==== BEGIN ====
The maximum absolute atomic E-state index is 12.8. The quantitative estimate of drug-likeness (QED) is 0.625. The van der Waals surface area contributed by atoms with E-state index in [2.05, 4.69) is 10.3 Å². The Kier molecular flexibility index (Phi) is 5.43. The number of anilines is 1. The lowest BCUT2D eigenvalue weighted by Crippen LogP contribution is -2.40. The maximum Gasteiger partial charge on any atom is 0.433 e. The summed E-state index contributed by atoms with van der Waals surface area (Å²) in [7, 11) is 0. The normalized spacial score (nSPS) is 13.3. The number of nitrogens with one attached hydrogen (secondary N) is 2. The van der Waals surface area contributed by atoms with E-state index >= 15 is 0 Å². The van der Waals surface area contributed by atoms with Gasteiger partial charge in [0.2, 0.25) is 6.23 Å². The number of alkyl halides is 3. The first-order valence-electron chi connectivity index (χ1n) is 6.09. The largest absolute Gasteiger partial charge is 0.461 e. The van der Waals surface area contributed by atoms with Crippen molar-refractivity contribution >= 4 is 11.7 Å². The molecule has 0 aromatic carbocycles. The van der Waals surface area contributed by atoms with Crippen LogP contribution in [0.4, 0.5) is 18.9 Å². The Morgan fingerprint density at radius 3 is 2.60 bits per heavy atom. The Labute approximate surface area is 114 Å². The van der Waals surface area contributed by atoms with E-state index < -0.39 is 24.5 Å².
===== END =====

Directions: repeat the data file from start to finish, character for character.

The maximum absolute atomic E-state index is 12.8. The quantitative estimate of drug-likeness (QED) is 0.625. The van der Waals surface area contributed by atoms with E-state index in [2.05, 4.69) is 10.3 Å². The Kier molecular flexibility index (Phi) is 5.43. The number of anilines is 1. The lowest BCUT2D eigenvalue weighted by Crippen LogP contribution is -2.40. The maximum Gasteiger partial charge on any atom is 0.433 e. The summed E-state index contributed by atoms with van der Waals surface area (Å²) in [7, 11) is 0. The normalized spacial score (nSPS) is 13.3. The number of nitrogens with one attached hydrogen (secondary N) is 2. The van der Waals surface area contributed by atoms with E-state index >= 15 is 0 Å². The van der Waals surface area contributed by atoms with Gasteiger partial charge in [0.2, 0.25) is 6.23 Å². The number of alkyl halides is 3. The first-order valence-electron chi connectivity index (χ1n) is 6.09. The largest absolute Gasteiger partial charge is 0.461 e. The van der Waals surface area contributed by atoms with Crippen molar-refractivity contribution >= 4 is 11.7 Å². The molecule has 0 aromatic carbocycles. The van der Waals surface area contributed by atoms with Crippen LogP contribution in [0.4, 0.5) is 18.9 Å². The Morgan fingerprint density at radius 3 is 2.60 bits per heavy atom. The Labute approximate surface area is 114 Å². The van der Waals surface area contributed by atoms with E-state index < -0.39 is 24.5 Å².